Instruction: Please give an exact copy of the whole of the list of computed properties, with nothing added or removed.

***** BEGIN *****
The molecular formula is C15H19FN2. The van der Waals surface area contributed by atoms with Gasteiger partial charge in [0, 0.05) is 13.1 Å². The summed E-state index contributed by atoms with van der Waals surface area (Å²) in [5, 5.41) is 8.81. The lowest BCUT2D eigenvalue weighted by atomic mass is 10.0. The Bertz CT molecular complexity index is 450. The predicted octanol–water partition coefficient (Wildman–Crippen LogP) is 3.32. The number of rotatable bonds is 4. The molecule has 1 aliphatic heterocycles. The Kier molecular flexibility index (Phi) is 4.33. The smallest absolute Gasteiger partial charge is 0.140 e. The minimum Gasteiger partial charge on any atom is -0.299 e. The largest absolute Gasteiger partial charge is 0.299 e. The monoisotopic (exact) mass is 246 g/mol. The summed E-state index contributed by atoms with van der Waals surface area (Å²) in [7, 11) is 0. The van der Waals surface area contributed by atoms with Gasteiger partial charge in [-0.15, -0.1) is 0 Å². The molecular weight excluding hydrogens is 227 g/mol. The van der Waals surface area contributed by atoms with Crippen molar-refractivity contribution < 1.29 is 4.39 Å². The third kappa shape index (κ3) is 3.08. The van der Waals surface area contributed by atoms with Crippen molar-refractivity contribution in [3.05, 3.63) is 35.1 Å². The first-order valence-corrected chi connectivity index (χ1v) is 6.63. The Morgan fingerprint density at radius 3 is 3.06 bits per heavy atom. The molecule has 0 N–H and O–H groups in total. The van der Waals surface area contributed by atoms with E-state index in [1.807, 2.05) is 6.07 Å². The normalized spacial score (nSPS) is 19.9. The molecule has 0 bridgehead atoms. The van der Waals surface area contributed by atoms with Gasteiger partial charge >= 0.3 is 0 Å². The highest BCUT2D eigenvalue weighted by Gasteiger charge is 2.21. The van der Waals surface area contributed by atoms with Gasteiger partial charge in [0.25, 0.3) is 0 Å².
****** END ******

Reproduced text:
The molecular formula is C15H19FN2. The van der Waals surface area contributed by atoms with Gasteiger partial charge in [0, 0.05) is 13.1 Å². The summed E-state index contributed by atoms with van der Waals surface area (Å²) in [5, 5.41) is 8.81. The lowest BCUT2D eigenvalue weighted by atomic mass is 10.0. The Bertz CT molecular complexity index is 450. The predicted octanol–water partition coefficient (Wildman–Crippen LogP) is 3.32. The number of rotatable bonds is 4. The molecule has 1 aliphatic heterocycles. The Kier molecular flexibility index (Phi) is 4.33. The smallest absolute Gasteiger partial charge is 0.140 e. The minimum Gasteiger partial charge on any atom is -0.299 e. The largest absolute Gasteiger partial charge is 0.299 e. The monoisotopic (exact) mass is 246 g/mol. The summed E-state index contributed by atoms with van der Waals surface area (Å²) in [7, 11) is 0. The van der Waals surface area contributed by atoms with Gasteiger partial charge in [-0.15, -0.1) is 0 Å². The molecular weight excluding hydrogens is 227 g/mol. The van der Waals surface area contributed by atoms with Crippen molar-refractivity contribution < 1.29 is 4.39 Å². The third kappa shape index (κ3) is 3.08. The van der Waals surface area contributed by atoms with Crippen molar-refractivity contribution in [3.05, 3.63) is 35.1 Å². The first-order valence-corrected chi connectivity index (χ1v) is 6.63. The Morgan fingerprint density at radius 3 is 3.06 bits per heavy atom. The molecule has 0 N–H and O–H groups in total. The van der Waals surface area contributed by atoms with E-state index in [1.807, 2.05) is 6.07 Å². The normalized spacial score (nSPS) is 19.9. The molecule has 0 bridgehead atoms. The van der Waals surface area contributed by atoms with Gasteiger partial charge >= 0.3 is 0 Å². The highest BCUT2D eigenvalue weighted by Gasteiger charge is 2.21. The van der Waals surface area contributed by atoms with Gasteiger partial charge in [0.25, 0.3) is 0 Å².